�Happy birthday,� Michiko whispered. She set the teddy bear next to Momo on the bed. My wife kissed her on the forehead. I did the same thing. The hospital let us stay through the night. You know, I had originally planned to take Midori-chan to the zoo for her birthday that year. Maybe see the aquarium afterwards. That plan went down the drain.

Michiko and I spent the last few days of Midori-chan�s life in the hospital. Then on the day after my birthday, the gods took her away from us.

September 15th, 1976.

The funeral went on until sundown. My little Midori-chan looked like a sleeping doll in her casket. We dressed her in a white gown with no shoes. I bought that for her the day before she went to the hospital. It was such a shame that this was going to be the only time she would get to wear it. Her hair was all the way down to back. Michiko put little red flower clips in our angel�s bangs to complete the look. We put Momo in her tiny hands to give her a little company on her journey to Meifu. I wanted to put Michiko-chan�s bear in with her, but I changed my mind at the last minute and hid it away in our attic.

Seven years old, so young that it caused the whole village pain. Everyone that knew us poured their hearts out to us. Midori-chan�s classmates all cried during the funeral. Michiko and I sat away from the crowd near the back. I couldn�t bring myself to perform the ceremony no matter how much I wanted to. I have performed funerals for years, but I just couldn�t do this one. It was just too much. I broke down crying in the end. So, Michiko and I sat silently, unable to deal with our misery. Michiko�s eyes looked worn out with all the tears that had been shed for the past couple of days. I felt like collapsing from trying to keep it together on the outside for so long. It�s so painful when it�s your child. It drains it all out of you in the end.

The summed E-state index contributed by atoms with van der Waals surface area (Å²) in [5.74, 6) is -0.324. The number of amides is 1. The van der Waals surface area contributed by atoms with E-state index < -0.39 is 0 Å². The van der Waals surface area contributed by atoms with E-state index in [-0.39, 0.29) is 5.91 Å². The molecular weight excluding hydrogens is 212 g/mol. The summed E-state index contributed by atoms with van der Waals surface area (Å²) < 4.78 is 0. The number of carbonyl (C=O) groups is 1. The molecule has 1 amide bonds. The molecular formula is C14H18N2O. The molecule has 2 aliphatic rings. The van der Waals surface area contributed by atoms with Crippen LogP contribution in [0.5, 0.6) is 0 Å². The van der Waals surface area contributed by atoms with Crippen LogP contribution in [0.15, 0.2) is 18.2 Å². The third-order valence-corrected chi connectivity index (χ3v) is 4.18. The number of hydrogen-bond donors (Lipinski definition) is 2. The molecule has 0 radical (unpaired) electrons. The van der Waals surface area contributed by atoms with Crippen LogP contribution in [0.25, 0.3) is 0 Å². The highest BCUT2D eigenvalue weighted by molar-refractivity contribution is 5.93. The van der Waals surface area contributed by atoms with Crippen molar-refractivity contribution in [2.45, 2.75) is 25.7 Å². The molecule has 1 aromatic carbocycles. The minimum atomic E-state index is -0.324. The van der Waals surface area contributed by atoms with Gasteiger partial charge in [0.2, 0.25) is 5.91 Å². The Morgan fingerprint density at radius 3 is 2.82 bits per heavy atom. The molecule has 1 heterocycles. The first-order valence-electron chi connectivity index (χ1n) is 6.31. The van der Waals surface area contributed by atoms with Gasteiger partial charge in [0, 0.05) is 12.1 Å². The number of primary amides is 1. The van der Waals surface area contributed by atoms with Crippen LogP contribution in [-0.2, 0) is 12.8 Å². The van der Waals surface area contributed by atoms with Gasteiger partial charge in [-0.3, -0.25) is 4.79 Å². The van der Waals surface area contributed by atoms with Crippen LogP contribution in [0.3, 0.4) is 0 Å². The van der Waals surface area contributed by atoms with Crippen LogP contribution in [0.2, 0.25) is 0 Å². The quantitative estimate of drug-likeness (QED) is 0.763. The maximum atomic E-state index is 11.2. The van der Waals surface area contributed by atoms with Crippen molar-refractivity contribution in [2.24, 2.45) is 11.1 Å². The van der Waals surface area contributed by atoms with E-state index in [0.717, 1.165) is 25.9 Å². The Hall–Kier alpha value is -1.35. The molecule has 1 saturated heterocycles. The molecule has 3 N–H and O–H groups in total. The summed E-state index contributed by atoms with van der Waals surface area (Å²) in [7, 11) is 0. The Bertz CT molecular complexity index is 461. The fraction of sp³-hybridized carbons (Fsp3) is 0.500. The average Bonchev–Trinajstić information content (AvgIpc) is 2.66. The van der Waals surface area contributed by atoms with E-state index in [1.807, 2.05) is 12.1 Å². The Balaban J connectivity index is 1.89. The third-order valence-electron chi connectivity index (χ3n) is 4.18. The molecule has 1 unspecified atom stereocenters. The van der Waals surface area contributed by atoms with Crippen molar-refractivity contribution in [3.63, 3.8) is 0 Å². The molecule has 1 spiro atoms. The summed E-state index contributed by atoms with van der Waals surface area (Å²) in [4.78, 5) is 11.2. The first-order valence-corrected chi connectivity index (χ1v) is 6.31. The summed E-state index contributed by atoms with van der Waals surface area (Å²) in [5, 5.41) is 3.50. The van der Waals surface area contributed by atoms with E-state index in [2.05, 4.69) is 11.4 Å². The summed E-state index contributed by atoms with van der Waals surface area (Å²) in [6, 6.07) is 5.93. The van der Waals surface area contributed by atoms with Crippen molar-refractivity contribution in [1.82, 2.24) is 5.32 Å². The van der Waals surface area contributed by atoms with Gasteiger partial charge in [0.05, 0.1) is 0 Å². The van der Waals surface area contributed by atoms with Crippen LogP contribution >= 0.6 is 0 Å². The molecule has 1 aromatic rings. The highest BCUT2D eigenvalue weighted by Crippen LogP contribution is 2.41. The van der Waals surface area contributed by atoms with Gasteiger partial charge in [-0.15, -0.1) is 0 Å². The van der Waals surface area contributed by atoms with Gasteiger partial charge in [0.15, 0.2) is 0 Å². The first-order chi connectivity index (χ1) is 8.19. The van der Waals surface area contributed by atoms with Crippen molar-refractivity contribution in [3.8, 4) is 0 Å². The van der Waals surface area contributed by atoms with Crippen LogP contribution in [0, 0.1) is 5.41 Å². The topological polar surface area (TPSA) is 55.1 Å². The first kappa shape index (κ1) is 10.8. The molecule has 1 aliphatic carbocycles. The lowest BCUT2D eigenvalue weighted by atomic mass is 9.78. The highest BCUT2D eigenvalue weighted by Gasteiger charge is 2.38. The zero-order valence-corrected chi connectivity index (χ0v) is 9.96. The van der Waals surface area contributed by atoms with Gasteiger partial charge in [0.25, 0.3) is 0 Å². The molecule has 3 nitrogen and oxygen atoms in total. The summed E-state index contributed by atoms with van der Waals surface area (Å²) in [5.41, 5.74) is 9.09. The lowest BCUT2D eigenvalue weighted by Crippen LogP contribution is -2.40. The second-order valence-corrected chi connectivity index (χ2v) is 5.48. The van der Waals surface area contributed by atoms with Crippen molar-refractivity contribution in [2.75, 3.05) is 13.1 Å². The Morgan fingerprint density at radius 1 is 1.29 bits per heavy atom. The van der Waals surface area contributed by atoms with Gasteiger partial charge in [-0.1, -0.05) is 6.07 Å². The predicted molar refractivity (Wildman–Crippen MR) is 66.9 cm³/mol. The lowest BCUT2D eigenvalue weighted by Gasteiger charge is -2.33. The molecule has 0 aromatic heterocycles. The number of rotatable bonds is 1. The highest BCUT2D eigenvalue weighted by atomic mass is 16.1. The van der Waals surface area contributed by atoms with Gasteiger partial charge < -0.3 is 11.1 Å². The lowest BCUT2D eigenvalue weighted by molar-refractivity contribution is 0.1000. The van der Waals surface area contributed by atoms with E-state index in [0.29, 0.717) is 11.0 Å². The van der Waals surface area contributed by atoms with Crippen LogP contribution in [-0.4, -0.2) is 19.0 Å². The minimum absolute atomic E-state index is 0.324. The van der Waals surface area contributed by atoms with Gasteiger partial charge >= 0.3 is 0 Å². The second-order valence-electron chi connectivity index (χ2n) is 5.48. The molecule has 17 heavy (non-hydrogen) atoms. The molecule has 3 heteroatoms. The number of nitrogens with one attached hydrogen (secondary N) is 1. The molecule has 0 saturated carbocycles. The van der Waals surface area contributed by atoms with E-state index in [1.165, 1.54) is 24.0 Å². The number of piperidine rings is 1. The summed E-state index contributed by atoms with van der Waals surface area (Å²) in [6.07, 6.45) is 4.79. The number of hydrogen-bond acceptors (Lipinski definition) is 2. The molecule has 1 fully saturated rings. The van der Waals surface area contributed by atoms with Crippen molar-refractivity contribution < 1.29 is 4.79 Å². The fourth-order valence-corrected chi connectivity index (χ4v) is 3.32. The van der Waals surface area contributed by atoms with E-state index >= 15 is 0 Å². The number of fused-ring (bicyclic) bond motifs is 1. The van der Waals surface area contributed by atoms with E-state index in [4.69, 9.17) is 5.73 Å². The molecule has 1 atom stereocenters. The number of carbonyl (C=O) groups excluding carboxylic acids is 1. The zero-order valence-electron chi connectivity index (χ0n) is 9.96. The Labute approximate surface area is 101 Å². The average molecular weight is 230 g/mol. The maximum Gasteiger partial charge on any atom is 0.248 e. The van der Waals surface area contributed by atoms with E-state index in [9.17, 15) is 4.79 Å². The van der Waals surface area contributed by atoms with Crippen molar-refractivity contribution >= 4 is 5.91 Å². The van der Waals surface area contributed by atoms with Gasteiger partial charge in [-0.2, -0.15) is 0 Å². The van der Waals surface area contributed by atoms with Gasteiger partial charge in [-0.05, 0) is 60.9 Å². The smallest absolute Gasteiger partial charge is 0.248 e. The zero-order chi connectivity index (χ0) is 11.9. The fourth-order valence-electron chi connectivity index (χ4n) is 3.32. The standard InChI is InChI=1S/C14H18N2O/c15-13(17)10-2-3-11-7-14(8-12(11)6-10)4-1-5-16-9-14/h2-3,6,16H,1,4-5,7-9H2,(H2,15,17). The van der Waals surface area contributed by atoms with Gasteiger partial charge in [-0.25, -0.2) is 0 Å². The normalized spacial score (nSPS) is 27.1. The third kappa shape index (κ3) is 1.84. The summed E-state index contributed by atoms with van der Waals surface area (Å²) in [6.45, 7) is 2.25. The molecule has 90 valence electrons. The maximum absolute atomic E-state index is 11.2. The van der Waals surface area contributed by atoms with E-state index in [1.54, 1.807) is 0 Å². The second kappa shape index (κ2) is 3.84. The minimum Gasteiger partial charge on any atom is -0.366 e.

They cremated her at night. Michiko and I watched on, helpless. The golden yellow flames feasted on our small child and her doll. I knew it would be heart-breaking for any child who has passed. But, it really hurt worse when it was my own. My pain didn�t stop there. That was only half of the loss I would come to suffer that year.